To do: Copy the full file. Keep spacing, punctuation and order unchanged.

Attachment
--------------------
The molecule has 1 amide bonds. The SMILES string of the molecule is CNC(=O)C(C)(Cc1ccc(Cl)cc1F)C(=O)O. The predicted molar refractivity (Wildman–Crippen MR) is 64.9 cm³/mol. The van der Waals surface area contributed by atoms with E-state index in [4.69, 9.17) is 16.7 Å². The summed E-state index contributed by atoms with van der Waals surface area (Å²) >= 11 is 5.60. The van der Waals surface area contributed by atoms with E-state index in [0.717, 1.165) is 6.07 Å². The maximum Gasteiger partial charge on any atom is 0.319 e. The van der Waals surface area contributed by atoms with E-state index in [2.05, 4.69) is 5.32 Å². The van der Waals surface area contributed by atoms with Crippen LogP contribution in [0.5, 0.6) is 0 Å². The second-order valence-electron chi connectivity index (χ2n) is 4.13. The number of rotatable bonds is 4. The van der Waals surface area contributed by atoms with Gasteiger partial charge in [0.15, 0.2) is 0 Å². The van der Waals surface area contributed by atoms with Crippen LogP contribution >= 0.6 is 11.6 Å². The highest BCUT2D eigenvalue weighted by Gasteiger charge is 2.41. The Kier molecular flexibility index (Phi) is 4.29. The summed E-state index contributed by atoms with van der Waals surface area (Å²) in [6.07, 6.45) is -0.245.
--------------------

The molecule has 1 amide bonds. The SMILES string of the molecule is CNC(=O)C(C)(Cc1ccc(Cl)cc1F)C(=O)O. The predicted molar refractivity (Wildman–Crippen MR) is 64.9 cm³/mol. The van der Waals surface area contributed by atoms with E-state index in [4.69, 9.17) is 16.7 Å². The summed E-state index contributed by atoms with van der Waals surface area (Å²) >= 11 is 5.60. The van der Waals surface area contributed by atoms with E-state index in [0.717, 1.165) is 6.07 Å². The maximum Gasteiger partial charge on any atom is 0.319 e. The van der Waals surface area contributed by atoms with E-state index in [2.05, 4.69) is 5.32 Å². The van der Waals surface area contributed by atoms with Crippen LogP contribution in [0.5, 0.6) is 0 Å². The second-order valence-electron chi connectivity index (χ2n) is 4.13. The number of rotatable bonds is 4. The van der Waals surface area contributed by atoms with Gasteiger partial charge in [0.15, 0.2) is 0 Å². The van der Waals surface area contributed by atoms with Crippen LogP contribution >= 0.6 is 11.6 Å². The highest BCUT2D eigenvalue weighted by Gasteiger charge is 2.41. The Kier molecular flexibility index (Phi) is 4.29. The summed E-state index contributed by atoms with van der Waals surface area (Å²) in [6.07, 6.45) is -0.245.